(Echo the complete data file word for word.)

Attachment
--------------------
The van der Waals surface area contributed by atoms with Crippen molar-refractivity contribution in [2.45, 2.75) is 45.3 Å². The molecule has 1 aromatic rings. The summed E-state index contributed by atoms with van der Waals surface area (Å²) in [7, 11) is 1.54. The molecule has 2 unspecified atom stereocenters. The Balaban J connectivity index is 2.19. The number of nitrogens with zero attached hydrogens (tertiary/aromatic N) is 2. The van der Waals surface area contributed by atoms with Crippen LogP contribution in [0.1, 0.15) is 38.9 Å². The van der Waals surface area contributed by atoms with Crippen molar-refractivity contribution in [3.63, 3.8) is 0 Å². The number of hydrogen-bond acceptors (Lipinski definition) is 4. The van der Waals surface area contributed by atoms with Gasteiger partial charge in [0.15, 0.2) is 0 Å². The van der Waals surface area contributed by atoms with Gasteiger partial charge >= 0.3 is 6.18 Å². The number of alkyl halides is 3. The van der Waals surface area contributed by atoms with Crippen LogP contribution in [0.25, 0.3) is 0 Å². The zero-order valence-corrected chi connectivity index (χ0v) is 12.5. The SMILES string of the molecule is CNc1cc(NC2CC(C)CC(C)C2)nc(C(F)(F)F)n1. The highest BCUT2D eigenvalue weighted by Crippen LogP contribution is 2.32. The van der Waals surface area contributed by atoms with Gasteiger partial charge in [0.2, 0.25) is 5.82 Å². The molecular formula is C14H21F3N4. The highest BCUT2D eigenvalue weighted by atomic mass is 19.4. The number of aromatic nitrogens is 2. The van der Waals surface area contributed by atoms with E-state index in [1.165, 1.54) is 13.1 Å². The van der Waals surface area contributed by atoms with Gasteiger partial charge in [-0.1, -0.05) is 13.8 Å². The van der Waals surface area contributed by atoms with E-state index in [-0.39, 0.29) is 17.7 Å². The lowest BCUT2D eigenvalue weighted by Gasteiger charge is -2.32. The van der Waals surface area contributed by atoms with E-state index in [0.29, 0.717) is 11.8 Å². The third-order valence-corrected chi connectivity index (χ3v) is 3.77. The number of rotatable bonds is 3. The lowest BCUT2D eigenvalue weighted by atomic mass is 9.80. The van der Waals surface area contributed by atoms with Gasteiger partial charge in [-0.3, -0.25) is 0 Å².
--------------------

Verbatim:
The van der Waals surface area contributed by atoms with Crippen molar-refractivity contribution in [2.45, 2.75) is 45.3 Å². The molecule has 1 aromatic rings. The summed E-state index contributed by atoms with van der Waals surface area (Å²) in [7, 11) is 1.54. The molecule has 2 unspecified atom stereocenters. The Balaban J connectivity index is 2.19. The number of nitrogens with zero attached hydrogens (tertiary/aromatic N) is 2. The van der Waals surface area contributed by atoms with Crippen LogP contribution in [0.1, 0.15) is 38.9 Å². The van der Waals surface area contributed by atoms with Crippen molar-refractivity contribution in [3.63, 3.8) is 0 Å². The number of hydrogen-bond acceptors (Lipinski definition) is 4. The van der Waals surface area contributed by atoms with Gasteiger partial charge in [0.15, 0.2) is 0 Å². The van der Waals surface area contributed by atoms with Gasteiger partial charge >= 0.3 is 6.18 Å². The number of alkyl halides is 3. The van der Waals surface area contributed by atoms with Crippen LogP contribution in [0.25, 0.3) is 0 Å². The zero-order valence-corrected chi connectivity index (χ0v) is 12.5. The SMILES string of the molecule is CNc1cc(NC2CC(C)CC(C)C2)nc(C(F)(F)F)n1. The highest BCUT2D eigenvalue weighted by Crippen LogP contribution is 2.32. The van der Waals surface area contributed by atoms with Gasteiger partial charge in [0.2, 0.25) is 5.82 Å². The molecular formula is C14H21F3N4. The highest BCUT2D eigenvalue weighted by atomic mass is 19.4. The number of aromatic nitrogens is 2. The van der Waals surface area contributed by atoms with E-state index in [1.165, 1.54) is 13.1 Å². The van der Waals surface area contributed by atoms with Gasteiger partial charge in [-0.1, -0.05) is 13.8 Å². The van der Waals surface area contributed by atoms with E-state index in [-0.39, 0.29) is 17.7 Å². The lowest BCUT2D eigenvalue weighted by Gasteiger charge is -2.32. The van der Waals surface area contributed by atoms with E-state index in [0.29, 0.717) is 11.8 Å². The third-order valence-corrected chi connectivity index (χ3v) is 3.77. The number of rotatable bonds is 3. The lowest BCUT2D eigenvalue weighted by atomic mass is 9.80. The van der Waals surface area contributed by atoms with Gasteiger partial charge in [-0.3, -0.25) is 0 Å².